By Published: March 4, 2019

Daniel BakerCory GardnerAerobee rocketTop: Daniel Top: Baker speaks at the LASP 70th anniversary gala event. Middle: U.S. Sen. Cory Gardner chats with Jack Burns, a professor in CU Boulder's Department of Astrophysical and Planetary Sciences. Bottom: A model Aerobee rocket on display in the LASP lobby. (Credits: Casey Cass/CU Boulder)

Banner image: An engineer works in a clean room at LASP. (Credit: Casey Cass/CU Boulder)

In 1948, William Pietenpol, the chair of physics at the University of Colorado, assembled a team of scientists and engineers for an ambitious venture: to launch an Aerobee rocket into the upper reaches of Earth’s atmosphere and collect new observations of the ultraviolet radiation emanating from the sun.  

Just over 70 years later, dignitaries from Colorado and beyond gathered at a gala event on March 1 to mark the anniversary of that first rocket team—the beginnings of what would become CU Boulder’s Laboratory for Atmospheric and Space Physics (LASP).

The guest of honor at this gala, held at the Byron R. White Stadium Club at Folsom Field, was NASA Deputy Administrator James Morhard. He was joined by U.S. Sen. Cory Gardner, U.S. Rep. Ed Perlmutter, Colorado Lt. Gov. Dianne Primavera, Regents Sue Sharkey and Jack Kroll and Chancellor Philip DiStefano in toasting LASP’s success.

The research institute is the only body of its kind that has sent scientific instruments to all eight planets in the solar system, plus Pluto, the sun and a host of moons.

Daniel Baker, director of LASP, spoke at the event about the early days of the institute—when, he said, the university was just a “little house on the prairie.”

“And, of course, things have grown quite a bit from that time,” Baker said. “Today, I’m so proud of the fact that LASP is part of this ecosystem here on the Front Range.”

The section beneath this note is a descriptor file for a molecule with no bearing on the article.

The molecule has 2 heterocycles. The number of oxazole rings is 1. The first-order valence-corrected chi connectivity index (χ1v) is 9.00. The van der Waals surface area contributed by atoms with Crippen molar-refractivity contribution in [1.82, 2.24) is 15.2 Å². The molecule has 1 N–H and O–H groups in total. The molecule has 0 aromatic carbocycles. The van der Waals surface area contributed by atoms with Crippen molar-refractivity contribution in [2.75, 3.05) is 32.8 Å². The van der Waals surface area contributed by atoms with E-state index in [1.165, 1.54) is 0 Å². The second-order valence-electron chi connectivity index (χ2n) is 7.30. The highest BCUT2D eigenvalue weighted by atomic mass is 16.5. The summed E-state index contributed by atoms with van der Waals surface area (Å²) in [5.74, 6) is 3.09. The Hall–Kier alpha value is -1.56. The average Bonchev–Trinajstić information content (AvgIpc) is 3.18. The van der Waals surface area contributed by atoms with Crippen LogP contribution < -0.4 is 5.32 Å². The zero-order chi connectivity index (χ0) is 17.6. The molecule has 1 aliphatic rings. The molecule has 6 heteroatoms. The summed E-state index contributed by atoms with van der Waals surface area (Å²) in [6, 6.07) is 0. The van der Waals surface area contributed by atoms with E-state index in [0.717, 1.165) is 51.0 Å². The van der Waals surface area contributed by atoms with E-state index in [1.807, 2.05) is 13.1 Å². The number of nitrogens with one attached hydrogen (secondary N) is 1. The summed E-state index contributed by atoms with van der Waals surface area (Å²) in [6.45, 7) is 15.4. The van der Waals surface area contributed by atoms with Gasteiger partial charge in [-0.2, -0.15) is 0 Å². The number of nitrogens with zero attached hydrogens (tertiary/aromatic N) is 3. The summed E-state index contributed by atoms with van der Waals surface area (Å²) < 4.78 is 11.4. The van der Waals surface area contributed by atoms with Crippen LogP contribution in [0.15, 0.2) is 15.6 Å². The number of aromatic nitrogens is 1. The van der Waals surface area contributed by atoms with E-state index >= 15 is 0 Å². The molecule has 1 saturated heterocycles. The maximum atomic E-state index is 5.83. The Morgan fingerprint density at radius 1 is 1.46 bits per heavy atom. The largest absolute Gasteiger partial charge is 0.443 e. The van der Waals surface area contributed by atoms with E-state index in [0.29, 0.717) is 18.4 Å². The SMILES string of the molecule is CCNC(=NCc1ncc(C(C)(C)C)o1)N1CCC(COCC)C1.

Chancellor DiStefano echoed that enthusiasm.

“The University of Colorado Boulder is proud of LASP’s long history of space exploration,” DiStefano said. “This is all made possible by the importance of NASA’s investment in fundamental scientific research at universities, like CU Boulder, which is among the top NASA research recipients among public universities. This investment is critical to the next generation of science discoveries, commercialization opportunities and for developing the workforce talent pipeline that Colorado and the nation need.”

But the event focused on more than growth and history. In his own remarks, Morhard described the future of space exploration in the United States, including NASA’s current race to return Americans to the moon by the 2020s. 

“We are in the early steps of a journey that leads astronauts into deep space for sustainable exploration and leads the science and engineering communities to new heights of discovery,” said Morhard, who was making his first official visit since stepping into his leadership role at NASA five months ago.

Watch the livestream of remarks at the LASP 70th anniversary event.

Small and fast

For LASP, there have been many heights of discovery along the way. Pietenpol and his team—then called the Upper Air Laboratory, or “Rocket Project”—succeeded in launching their rocket from White Sands Proving Ground in New Mexico in 1951.